Technology to keep elderly homeowners in their home is making its way to North America this summer.
Originally based in Chester of the United Kingdom, Agiloak is a health and social care technology company that developed a smart home monitoring system to enable elderly people who live alone to continue living independently.
The Agiloak home monitoring system—BenignEye—monitors daily activities in a nonintrusive manner and provides information and alerts to families or care organizations when abnormalities occur.
The technology was first developed by Nick Jones and his brother, for their mom who was suffering from vision and hearing problems as she got older.
“Our mom wasn’t unique with elderly challenges trying to live independently,” Jones says. “So my brother for a while now has been rolling that out into a product for about nine months now and they finally feel like they are ready to roll it out.”
Jones said the BenignEye technology will go to market next month in the United Kingdom. He’s hopeful to bring it to market by June in the United States.
Coming to America
Having an Agiloak distributor in the United States wasn’t in the original business plan.
But because of Matty Jones—Nick’s son—who has a very rare auto-immune condition which caused his kidneys to fail, the Jones family relocated to Iowa City in March of 2017.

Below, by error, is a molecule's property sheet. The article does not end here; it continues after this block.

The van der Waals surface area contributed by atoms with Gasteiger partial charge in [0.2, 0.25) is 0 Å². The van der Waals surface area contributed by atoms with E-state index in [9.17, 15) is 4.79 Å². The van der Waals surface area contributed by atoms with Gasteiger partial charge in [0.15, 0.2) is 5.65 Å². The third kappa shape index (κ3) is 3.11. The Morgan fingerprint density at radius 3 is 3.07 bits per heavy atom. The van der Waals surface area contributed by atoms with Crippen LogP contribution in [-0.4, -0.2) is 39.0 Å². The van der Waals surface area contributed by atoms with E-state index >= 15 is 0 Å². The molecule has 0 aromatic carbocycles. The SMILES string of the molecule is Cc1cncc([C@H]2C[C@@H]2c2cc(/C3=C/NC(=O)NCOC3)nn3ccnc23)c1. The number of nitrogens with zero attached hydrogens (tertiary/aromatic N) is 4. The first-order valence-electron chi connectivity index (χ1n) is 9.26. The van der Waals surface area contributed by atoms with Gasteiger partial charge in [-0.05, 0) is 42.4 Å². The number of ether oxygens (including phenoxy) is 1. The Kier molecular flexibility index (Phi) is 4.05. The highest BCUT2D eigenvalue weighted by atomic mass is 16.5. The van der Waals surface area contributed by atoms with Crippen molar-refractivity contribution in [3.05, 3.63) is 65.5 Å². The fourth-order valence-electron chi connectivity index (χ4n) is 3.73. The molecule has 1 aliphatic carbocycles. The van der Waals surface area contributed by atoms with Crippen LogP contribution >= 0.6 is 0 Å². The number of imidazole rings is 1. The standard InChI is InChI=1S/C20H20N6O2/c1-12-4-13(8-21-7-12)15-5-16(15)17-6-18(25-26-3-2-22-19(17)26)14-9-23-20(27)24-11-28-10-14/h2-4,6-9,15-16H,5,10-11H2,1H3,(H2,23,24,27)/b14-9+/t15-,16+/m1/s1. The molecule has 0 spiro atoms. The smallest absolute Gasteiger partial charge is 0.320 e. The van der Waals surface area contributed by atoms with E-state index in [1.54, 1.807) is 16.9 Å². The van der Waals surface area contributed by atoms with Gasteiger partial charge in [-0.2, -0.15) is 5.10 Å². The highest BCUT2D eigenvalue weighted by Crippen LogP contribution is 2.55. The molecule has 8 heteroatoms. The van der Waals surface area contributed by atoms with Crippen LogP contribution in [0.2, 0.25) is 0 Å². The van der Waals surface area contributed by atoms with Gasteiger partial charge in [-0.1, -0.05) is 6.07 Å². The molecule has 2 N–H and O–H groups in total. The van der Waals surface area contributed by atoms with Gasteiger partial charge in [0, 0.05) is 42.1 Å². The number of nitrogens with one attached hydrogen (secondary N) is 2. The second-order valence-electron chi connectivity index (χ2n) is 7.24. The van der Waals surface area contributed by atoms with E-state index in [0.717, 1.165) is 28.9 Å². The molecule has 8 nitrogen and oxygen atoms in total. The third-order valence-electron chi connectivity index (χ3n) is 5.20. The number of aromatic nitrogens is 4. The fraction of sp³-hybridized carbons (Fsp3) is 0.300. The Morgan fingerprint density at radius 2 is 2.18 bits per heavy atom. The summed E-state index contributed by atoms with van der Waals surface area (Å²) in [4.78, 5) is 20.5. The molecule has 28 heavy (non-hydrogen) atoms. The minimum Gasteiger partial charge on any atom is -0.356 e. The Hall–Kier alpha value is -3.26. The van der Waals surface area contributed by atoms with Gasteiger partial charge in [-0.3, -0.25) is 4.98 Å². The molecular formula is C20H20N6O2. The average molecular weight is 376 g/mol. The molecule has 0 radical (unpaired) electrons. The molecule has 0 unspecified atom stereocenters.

Jones said Iowa City has the best labs in the world for this condition.
“There’s a doctor here who has a daughter with the same condition as my son, it’s very, very rare,” Jones says. “They don’t have a cure yet but they are really on top of it here more than anywhere in the world.”
After discussions during Christmas with his brother, Jones said they decided to explore a distribution plan for North America.
Working with researchers
Along with its home monitoring system BenignEye, Jones said he’s also working on a mobile app—KBudd—with researchers at the University of Iowa so patients can better track and take their medications.
“My son is on the transplant list for a kidney and the biggest risk to any transplant patient is not complying with your medications,” Jones says.
He said working from Merge and being involved with the Iowa City startup community has helped ease the transition from the UK to Iowa.
“Everybody here views a new venture with the attitude of, ‘This is going to be awesome’ and they help you in any way they can,” Jones said. “We’re really enthused by the energy and the positivity here.”